In an effort to set out the broad context on why health behaviours matter, Mackenbach discusses their role within the persistence and widening of health inequalities in modern welfare states. With observed disparities in smoking and alcohol consumption, the uptake of exercise and healthy diet linked to socio-economic status, it becomes apparent that tackling these risk factors with effective interventions could have an impact on the inequalities in population health status. Whether or not incentives to change health behaviours are desirable or ethical depends on a complex mix of factors. The article by Schmidt attempts to disentangle the salient issues by identifying four goals and ten key dimensions of incentive programmes. The tool kit provided is a first step to systematically analysing different types of incentives, and could supply the basis for comparing incentive programmes of similar design.

Prainsack and Buyx contribute to this debate by bringing in a unique perspective – that of solidarity. They argue that by focusing on what people have in common rather than what sets them apart, solidarity is particularly relevant and compatible with ‘nudging’ practices because it can foster sensitivity to social inequalities and safeguard against inappropriate stigmatisation of target groups. Providing us with a national perspective, ten Have and Willems discuss the current debate in the Netherlands on using incentives to influence lifestyle and promote better health, and whether or not health insurance premiums should be differentiated to take into account people’s unhealthy lifestyle choices.

In the Eurohealth International section, Greer and Lillvis look at the difficulties of establishing intersectoral governance for Health in All Policies. They go on to suggest potential solutions for how policy-makers can create good functioning and enduring intersectoral governance to promote public health strategies.

Both of the articles in the Eurohealth Systems and Policies section reflect reforms to address budgetary pressures posed by the recent difficult economic climate. Kwong and colleagues discuss additional challenges faced by the health care payers in Poland and Hungary and how they have been confronted through pharmaceutical cost containment strategies. They also present the potential for risk-sharing schemes for medicines in the face of financial and performance uncertainty. Voncina and Sagan report on the newly implemented joint hospital procurement programme in Croatia. They describe the details of this decentralised approach and reflect on success in terms of the quality and the cost of procured goods.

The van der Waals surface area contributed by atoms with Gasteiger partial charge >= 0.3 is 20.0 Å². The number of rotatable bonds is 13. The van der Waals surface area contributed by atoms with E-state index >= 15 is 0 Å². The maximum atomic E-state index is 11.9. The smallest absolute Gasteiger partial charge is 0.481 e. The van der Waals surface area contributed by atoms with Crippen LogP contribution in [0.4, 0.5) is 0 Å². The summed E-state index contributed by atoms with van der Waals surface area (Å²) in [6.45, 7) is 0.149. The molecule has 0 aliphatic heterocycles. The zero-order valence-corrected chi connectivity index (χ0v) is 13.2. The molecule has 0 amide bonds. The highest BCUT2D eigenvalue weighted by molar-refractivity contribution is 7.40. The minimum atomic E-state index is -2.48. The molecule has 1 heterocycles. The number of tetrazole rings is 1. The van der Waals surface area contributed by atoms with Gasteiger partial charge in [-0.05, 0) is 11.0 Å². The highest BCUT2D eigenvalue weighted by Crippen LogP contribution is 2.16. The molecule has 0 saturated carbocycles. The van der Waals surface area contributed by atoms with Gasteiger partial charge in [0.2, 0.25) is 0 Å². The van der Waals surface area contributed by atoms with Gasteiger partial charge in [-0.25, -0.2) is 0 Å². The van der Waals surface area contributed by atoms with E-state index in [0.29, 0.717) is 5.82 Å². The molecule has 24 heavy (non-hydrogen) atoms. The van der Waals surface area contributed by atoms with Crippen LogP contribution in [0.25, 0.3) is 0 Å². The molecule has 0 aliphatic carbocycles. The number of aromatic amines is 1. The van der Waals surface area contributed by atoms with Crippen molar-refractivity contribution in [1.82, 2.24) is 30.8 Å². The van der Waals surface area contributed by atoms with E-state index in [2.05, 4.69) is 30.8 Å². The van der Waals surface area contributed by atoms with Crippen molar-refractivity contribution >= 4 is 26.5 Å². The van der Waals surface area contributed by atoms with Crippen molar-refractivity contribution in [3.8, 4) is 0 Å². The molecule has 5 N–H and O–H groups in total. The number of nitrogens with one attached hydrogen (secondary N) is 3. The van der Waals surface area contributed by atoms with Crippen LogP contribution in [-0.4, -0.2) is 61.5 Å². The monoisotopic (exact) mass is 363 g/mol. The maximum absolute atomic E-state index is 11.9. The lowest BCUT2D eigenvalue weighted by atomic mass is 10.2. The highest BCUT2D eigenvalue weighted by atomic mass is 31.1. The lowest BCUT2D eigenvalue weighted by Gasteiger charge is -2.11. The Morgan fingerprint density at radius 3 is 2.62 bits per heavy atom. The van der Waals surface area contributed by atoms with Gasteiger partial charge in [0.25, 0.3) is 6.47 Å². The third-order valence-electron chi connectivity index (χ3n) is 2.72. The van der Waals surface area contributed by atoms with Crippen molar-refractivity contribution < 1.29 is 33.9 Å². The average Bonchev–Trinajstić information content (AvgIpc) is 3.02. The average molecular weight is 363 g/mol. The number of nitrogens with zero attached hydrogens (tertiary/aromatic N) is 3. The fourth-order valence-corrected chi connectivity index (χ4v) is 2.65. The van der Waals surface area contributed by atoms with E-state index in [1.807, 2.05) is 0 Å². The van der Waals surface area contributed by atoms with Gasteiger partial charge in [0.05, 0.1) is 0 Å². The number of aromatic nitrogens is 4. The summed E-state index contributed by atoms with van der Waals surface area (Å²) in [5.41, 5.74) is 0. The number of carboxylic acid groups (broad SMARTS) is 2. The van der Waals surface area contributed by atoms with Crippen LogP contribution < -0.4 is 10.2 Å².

Eurohealth Monitor features a new book on health professional mobility, which presents practical tools and policy responses in a changing Europe. Also featured is a new book on regulating long-term care quality that provides country-specific case studies to highlight policy options. As usual, the News section brings you a selection of national and international developments in the health sector. We hope you enjoy the Summer Issue.

Read the full issue

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Jun 19 2014

Have your say on the treatment gap in global mental health

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by Victoria de Menil and Valentina Iemmi

Lord Crisp chairing the APPG on global mental health (c) Victoria De Menil

Lord Crisp chairing the APPG on global mental health
(c) Victoria de Menil

An historic first took place in Portcullis House on 10 June. The UK All Party Parliamentary Groups (APPGs) on global health and mental health convened a joint hearing to discuss global mental health. The event, chaired by Lord Nigel Crisp together with James Morris MP, was the first of two oral evidence sessions to address the question of whether the UK government should be “doing more or doing differently” to address the treatment gap in global mental health. Three additional Parliamentarians, Meg Hillier MP, Vicount Eccles and Peter Bottomley MP, were also in attendance.

The session opened with evidence from three speakers: Professor Vikram Patel of the London School of Hygiene and Tropical Medicine, Professor Graham Thornicroft of the Institute of Psychiatry, and Dr Gary Belkin, director of New York University’s Global Mental Health Programme. Their task was to answer two questions: how significant a problem is mental illness in low- and middle-income countries; and what evidence is there for cost-effective ways to address mental health needs in low- and middle-income countries?